Linchpin: Are You Indispensable? // Seth Godin

I’ve thought pretty extensively about how much I want to edit myself when I write book reviews. Verbally and written-word wise I think I can come across as quite blunt…. brutally honest if I have to be blunt.

To get to the point, the only good thing about Linchpin was that it was formatted with nice bold print for topics I wanted to skip. I skimmed the sections I did want to read and even within these sections I didn’t find anything interesting.

If I have to be generous, maybe I didn’t find this book interesting at all because:

A) I read a lot of personal development books and nothing in Linchpin came as particularly new (or even well thought out and executed… I’ll explain why later)

B) I double majored in economics and sociology during my undergraduate years concentrating most of my sociological studies in the sociology of economics. Godin pulls from a lot of sociological readings that I’ve already read (Weber, Marx, Hoschild) but not in a way that’s particularly clever. He tries to use their work to support his argument except that he doesn’t really have an argument. At some point in the book, he basically draws a quadrant that he calls the “quadrants of discernment”. I looked at it and laughed. The quadrant is essentially Godin’s rebrand of Robert Merton’s strain theory.

Godin’s Arguments or Lack Thereof: 

  • Don’t be a cog in the machine.
    • At least he gives credit to Marx for this one. The problem is that he keeps writing this phrase over and over every couple of pages. I thought he would stop repeating it as if it were his new, grand idea after 40 pages or so but I kept seeing it every 2 pages. If you want to get “classy” drunk, read the book after noon with some cabernet sauvignon….. but to be honest you’re better off just enjoying the cab sauv.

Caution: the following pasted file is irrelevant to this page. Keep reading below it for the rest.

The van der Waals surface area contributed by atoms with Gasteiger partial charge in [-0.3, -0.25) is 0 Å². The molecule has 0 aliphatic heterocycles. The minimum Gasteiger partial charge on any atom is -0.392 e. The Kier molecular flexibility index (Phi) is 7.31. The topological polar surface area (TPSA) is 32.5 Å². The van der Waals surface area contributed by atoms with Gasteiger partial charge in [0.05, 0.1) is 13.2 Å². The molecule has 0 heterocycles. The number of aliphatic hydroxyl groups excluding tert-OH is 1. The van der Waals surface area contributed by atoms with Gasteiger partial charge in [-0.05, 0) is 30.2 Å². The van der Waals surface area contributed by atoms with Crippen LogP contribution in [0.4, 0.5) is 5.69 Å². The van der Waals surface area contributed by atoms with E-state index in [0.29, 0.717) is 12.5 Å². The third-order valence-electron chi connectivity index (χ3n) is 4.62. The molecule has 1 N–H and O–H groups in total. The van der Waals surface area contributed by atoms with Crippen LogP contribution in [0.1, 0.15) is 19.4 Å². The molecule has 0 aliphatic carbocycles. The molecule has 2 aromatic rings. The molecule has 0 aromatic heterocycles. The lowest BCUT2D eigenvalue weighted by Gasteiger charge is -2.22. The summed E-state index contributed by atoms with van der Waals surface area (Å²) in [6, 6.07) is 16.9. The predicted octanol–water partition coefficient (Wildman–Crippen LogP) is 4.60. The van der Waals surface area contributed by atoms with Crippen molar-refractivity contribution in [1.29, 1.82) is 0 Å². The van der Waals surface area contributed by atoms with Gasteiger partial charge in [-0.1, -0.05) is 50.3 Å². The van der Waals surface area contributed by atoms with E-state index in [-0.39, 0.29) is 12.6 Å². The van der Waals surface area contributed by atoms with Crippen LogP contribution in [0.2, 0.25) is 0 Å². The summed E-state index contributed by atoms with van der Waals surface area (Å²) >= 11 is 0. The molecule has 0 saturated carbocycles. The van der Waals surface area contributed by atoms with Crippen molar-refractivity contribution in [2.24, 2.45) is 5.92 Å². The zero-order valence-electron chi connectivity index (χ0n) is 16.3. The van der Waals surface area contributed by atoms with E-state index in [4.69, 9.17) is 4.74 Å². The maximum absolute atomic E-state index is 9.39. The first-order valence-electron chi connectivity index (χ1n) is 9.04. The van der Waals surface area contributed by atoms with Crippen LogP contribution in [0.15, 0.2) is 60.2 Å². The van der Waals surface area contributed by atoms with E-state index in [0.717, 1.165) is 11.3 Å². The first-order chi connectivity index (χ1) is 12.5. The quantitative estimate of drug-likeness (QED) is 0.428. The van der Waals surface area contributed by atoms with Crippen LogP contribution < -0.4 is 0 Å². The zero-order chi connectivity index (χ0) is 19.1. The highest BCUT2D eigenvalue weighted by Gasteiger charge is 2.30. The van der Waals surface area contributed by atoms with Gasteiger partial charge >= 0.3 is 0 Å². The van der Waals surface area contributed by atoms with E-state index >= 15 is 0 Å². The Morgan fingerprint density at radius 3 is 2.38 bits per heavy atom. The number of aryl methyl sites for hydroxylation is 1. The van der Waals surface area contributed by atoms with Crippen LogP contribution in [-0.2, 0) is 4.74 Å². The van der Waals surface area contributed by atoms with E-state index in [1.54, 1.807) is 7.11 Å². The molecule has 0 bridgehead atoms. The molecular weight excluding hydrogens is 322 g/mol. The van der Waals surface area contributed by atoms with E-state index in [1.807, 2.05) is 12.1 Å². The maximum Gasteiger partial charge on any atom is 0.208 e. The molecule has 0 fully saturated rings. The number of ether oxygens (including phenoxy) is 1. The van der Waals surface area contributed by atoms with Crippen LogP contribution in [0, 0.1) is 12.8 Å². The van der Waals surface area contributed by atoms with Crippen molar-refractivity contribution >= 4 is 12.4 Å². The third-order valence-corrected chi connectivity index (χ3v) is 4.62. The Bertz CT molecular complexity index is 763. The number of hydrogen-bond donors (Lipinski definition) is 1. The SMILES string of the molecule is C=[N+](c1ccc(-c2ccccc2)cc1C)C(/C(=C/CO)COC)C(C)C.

• A linchpin is someone who adds value to the work their doing. You can become a linchpin by being an artist.
    • I checked when the book was written when I came across this argument because it’s quite a dated argument. The book was written in 2010. I’m trying to think back to what the internet was like 8 years ago and can’t really recall because I’m not a big technology person. The fact that I have a blog now makes me want to scream “Look Ma! No hands!”. Now with social media businesses heavily based on the cult of personality of internet superstars, being a non-conformist who creates content that adds value to those who are willing to buy what you’re offering isn’t revolutionary.
  • There’s no “map” to becoming a linchpin
    • It’s a cop out. I don’t even know what to say really to this one except facepalm. Books that try to tell me something along the lines of “live your life better” but that fail to tell me how to do so annoy me. It’s the same internal itch I get when I see “Keep calm and Carry on” posters. Linchpin is a 230 page rash. I can’t really learn and internalize a lesson if there’s nothing actionable.

The crux of why I didn’t like Linchpin: 

The book is a paradox and not in a good way. For a book that urges you to become a linchpin who creates value, this book didn’t create any value in my life at all. Godin doesn’t claim to be a linchpin, but the fact that he’s written a book on how to be one (…..and he doesn’t even do that because there’s no “map”)   certainly seems to suggest that he thinks he knows something about it.

Is Godin a linchpin? I don’t know. I haven’t read any of his other books. To avoid the risk of sounding just as redundant as he does, however, I’m sure you can already guess what I think.

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